Al-Aref, see note 43, Vol. 6, 125, was the first scholar to report the massacre. Later, Nazzal, see note 20, 93–95, provided a more accurate and detailed report compared to al-Aref. “About 70 of our men were blindfolded and shot to death, one after the other, in front of us. The soldiers took their bodies and threw them on the cement covering the village’s spring and dumped sand on them.” The testimony by Mouhamed Karim, Mukhtar of Safsaf in UN documents, # S-0636-003-002, “Subject files — UN Military Observer Records 9/8/48 — 23/03/4” reported by Major Loheac and Captain Ballanie on 13 December 1948, describes all the killings and rape. The first Israeli document to acknowledge the massacre is Israel Galili, a Mapam party leader and Israeli cabinet minister, quoted in Morris, Birth, 230, who reports: “52 men tied with a rope, and dropped into a well and shot. Ten were killed. Women pleaded for mercy. [There were] three cases of rape... A girl aged 14 was raped. Another four were killed.”Google Scholar
  129. 157.
    All sources confirm the massacres, but differ on whether the executions were performed in front of the assembled villagers. Sources also differ on what triggered this massacre. Morris claims an element of reprisal, but this is denied by Srour. The best primary source is E.S. Srour, Eilaboun: History and Memory, 1997, using the diaries of Fr. Marcos, the village priest who was an eyewitness and who interceded with the IDF. The UN documents (UNA (old numbers) 13/3.3.1, box 11, Atrocities September-November) are cited in Palumbo, see note 63, ch. 10, note 225. For the IDF denial to UN officers of this now well-known massacre, see Morris, note 5, 499, note 109, quoting IDFA 1261/49/4; additional eyewitness sources include an interview with Butrus Shukri Mata (Abu Hana), Sunara (newspaper), supplement, 31 October 1997, 6, who was wounded during the massacre and helped to bury the dead; and E. Srouji, “The Fall of a Galilean Village during the 1948 Palestine War: An Eyewitness Account”, Journal of Palestine Studies 33 (2004), 74 et seq., who explains the attempt to deceive UN observers. Al-Ayyam, in an article, 15 May 2000, reports on a monument in ‘Eilaboun to 28 villagers killed during the war.Google Scholar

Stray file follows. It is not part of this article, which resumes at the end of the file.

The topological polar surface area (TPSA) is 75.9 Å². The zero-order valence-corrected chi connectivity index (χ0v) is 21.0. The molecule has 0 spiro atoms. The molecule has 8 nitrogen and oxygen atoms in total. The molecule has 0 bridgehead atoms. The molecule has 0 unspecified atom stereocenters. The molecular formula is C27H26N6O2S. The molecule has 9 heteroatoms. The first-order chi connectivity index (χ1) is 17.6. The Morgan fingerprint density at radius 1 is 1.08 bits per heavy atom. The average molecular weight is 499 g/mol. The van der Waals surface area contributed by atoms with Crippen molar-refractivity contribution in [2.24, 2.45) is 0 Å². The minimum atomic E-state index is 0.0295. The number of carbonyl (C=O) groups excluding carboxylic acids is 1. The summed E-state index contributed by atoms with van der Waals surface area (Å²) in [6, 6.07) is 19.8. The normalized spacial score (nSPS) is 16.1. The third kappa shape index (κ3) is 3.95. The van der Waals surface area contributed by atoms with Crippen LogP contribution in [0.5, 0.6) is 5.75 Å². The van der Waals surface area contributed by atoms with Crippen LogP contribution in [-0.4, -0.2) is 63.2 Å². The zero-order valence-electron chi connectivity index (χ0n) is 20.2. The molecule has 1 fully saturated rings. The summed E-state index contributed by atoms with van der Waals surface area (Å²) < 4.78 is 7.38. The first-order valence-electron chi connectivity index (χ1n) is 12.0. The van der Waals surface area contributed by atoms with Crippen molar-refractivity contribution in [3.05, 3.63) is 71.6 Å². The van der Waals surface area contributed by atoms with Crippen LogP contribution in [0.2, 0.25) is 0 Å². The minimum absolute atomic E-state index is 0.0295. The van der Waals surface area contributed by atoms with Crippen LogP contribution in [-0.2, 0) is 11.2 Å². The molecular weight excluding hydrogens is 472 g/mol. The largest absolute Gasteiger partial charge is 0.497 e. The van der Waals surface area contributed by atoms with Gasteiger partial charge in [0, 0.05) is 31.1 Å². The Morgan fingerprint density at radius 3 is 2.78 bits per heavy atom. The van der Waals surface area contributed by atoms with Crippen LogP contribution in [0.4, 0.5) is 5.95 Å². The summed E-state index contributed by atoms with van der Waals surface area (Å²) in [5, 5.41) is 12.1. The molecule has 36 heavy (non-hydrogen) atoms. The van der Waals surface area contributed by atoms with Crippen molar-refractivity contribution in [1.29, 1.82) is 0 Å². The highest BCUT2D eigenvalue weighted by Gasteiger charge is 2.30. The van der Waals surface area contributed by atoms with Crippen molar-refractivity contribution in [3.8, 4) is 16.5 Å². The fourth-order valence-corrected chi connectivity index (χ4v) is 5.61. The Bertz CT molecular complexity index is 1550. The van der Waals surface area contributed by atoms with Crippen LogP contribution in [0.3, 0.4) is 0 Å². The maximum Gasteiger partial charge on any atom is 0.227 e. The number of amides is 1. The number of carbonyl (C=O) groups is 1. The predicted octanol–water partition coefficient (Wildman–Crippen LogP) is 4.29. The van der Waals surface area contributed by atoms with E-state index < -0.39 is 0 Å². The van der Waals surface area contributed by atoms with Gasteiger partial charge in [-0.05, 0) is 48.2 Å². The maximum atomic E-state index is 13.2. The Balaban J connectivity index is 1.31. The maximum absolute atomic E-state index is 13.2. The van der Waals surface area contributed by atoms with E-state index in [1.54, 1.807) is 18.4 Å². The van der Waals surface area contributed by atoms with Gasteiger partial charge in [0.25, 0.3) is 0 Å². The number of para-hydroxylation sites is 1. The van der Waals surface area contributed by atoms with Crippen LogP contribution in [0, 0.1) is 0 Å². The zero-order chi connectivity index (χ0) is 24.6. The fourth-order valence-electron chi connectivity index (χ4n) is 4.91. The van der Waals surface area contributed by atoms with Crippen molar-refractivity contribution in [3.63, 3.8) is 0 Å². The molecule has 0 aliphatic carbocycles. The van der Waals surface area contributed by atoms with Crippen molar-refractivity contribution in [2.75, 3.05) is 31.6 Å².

130. 158.
    The massacre was first disclosed by Nazzal, see note 20, 89, who talked about two men being executed. However, in an interview with the author, in Irvine, California, 6 June 1999, Saleh Edriss Titti, an eyewitness originally from Bi’neh, named four victims: from Bin’eh: Hana Elias Farhud and Ali Mohamad ‘Abed and from Deir al-Asad: Ahmad ‘Abdallah ‘Issa Assadi and Subhi Mahmoud Thabah. Morris, see note 5, 477, also gives four as the number killed. Palumbo, see note 63, 168, cites the UN reaction: UNA13/3.3.1, box 11, Atrocities September-November.Google Scholar
  131. 159.
    Al-Aref, see note 43, Vol. 6, 125, documents 89 killed, but without any other details. Ehrlich, see note 2, mentions “all men from 15 to 70.” UN Document S-0636-0002-003 Subject Files — Senior UN Military Observers Records 28 July 1948 — 30 November 1948 Field Observer’s Group: Beirut, “19 Septembre, 1948 No. 17/F: Reference votre lettre du 15 septembre 1948” reads: “The Jews of the Al Manara post have the habit, since August, to come and steal the grapes from the vineyards which belong to the villagers of Hula. Slowly, slowly they got bolder and they wanted to prevent the villagers from leaving their village to come the vineyards, which are in Lebanese territory. Deciding to defend their property, the villagers surprised the Jews in their vineyards in the Lebanese territory and they killed two on 2 September (Daily report of 4 September, 1948).”Google Scholar
  132. 160.